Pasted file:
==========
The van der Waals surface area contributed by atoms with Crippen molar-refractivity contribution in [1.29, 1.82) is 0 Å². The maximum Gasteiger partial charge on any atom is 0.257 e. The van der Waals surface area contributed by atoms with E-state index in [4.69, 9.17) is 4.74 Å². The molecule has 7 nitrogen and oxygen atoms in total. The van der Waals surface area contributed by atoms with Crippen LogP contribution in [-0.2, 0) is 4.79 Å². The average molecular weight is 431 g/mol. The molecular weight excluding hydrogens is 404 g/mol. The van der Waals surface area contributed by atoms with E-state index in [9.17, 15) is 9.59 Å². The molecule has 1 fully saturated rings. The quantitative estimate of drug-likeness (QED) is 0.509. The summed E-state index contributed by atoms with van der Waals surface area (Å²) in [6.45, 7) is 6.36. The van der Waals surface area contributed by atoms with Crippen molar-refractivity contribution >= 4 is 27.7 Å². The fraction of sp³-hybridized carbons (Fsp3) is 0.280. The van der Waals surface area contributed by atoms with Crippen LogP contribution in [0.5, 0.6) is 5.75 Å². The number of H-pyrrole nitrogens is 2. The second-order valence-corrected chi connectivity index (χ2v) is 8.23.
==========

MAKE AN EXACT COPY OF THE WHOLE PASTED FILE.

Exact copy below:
The van der Waals surface area contributed by atoms with Crippen molar-refractivity contribution in [1.29, 1.82) is 0 Å². The maximum Gasteiger partial charge on any atom is 0.257 e. The van der Waals surface area contributed by atoms with E-state index in [4.69, 9.17) is 4.74 Å². The molecule has 7 nitrogen and oxygen atoms in total. The van der Waals surface area contributed by atoms with Crippen LogP contribution in [-0.2, 0) is 4.79 Å². The average molecular weight is 431 g/mol. The molecular weight excluding hydrogens is 404 g/mol. The van der Waals surface area contributed by atoms with E-state index in [9.17, 15) is 9.59 Å². The molecule has 1 fully saturated rings. The quantitative estimate of drug-likeness (QED) is 0.509. The summed E-state index contributed by atoms with van der Waals surface area (Å²) in [6.45, 7) is 6.36. The van der Waals surface area contributed by atoms with Crippen molar-refractivity contribution >= 4 is 27.7 Å². The fraction of sp³-hybridized carbons (Fsp3) is 0.280. The van der Waals surface area contributed by atoms with Crippen LogP contribution in [0.5, 0.6) is 5.75 Å². The number of H-pyrrole nitrogens is 2. The second-order valence-corrected chi connectivity index (χ2v) is 8.23.